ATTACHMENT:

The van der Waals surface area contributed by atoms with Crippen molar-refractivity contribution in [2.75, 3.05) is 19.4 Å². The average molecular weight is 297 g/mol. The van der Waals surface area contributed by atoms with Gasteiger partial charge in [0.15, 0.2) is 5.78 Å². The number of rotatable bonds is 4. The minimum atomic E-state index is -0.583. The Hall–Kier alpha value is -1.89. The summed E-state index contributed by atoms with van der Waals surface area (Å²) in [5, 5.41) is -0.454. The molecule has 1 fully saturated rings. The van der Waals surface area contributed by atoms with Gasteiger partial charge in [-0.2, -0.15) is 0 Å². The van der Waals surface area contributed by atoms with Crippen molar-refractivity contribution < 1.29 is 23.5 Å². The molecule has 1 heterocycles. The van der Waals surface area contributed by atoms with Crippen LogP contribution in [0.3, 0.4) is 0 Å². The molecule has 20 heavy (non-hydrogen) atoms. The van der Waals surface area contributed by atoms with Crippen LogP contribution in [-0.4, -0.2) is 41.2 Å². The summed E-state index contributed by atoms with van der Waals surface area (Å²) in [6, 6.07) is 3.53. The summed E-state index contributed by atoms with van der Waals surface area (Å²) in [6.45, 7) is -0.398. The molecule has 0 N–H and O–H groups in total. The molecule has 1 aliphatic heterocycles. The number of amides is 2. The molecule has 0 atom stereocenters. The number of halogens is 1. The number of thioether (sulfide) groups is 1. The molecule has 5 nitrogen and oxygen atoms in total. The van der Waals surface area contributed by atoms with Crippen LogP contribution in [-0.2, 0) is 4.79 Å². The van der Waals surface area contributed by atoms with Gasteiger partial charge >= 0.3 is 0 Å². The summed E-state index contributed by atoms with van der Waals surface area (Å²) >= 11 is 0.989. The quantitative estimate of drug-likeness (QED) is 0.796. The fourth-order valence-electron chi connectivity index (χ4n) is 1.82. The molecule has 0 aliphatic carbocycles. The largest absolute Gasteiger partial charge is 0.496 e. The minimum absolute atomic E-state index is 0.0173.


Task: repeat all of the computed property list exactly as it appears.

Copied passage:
The van der Waals surface area contributed by atoms with Crippen molar-refractivity contribution in [2.75, 3.05) is 19.4 Å². The average molecular weight is 297 g/mol. The van der Waals surface area contributed by atoms with Gasteiger partial charge in [0.15, 0.2) is 5.78 Å². The number of rotatable bonds is 4. The minimum atomic E-state index is -0.583. The Hall–Kier alpha value is -1.89. The summed E-state index contributed by atoms with van der Waals surface area (Å²) in [5, 5.41) is -0.454. The molecule has 1 fully saturated rings. The van der Waals surface area contributed by atoms with Gasteiger partial charge in [-0.2, -0.15) is 0 Å². The van der Waals surface area contributed by atoms with Crippen molar-refractivity contribution < 1.29 is 23.5 Å². The molecule has 1 heterocycles. The van der Waals surface area contributed by atoms with Crippen LogP contribution in [0.3, 0.4) is 0 Å². The molecule has 20 heavy (non-hydrogen) atoms. The van der Waals surface area contributed by atoms with Crippen LogP contribution in [-0.4, -0.2) is 41.2 Å². The summed E-state index contributed by atoms with van der Waals surface area (Å²) in [6, 6.07) is 3.53. The summed E-state index contributed by atoms with van der Waals surface area (Å²) in [6.45, 7) is -0.398. The molecule has 0 N–H and O–H groups in total. The molecule has 1 aliphatic heterocycles. The number of amides is 2. The molecule has 0 atom stereocenters. The number of halogens is 1. The number of thioether (sulfide) groups is 1. The molecule has 5 nitrogen and oxygen atoms in total. The van der Waals surface area contributed by atoms with Crippen LogP contribution in [-0.2, 0) is 4.79 Å². The van der Waals surface area contributed by atoms with Gasteiger partial charge >= 0.3 is 0 Å². The summed E-state index contributed by atoms with van der Waals surface area (Å²) >= 11 is 0.989. The quantitative estimate of drug-likeness (QED) is 0.796. The fourth-order valence-electron chi connectivity index (χ4n) is 1.82. The molecule has 0 aliphatic carbocycles. The largest absolute Gasteiger partial charge is 0.496 e. The minimum absolute atomic E-state index is 0.0173.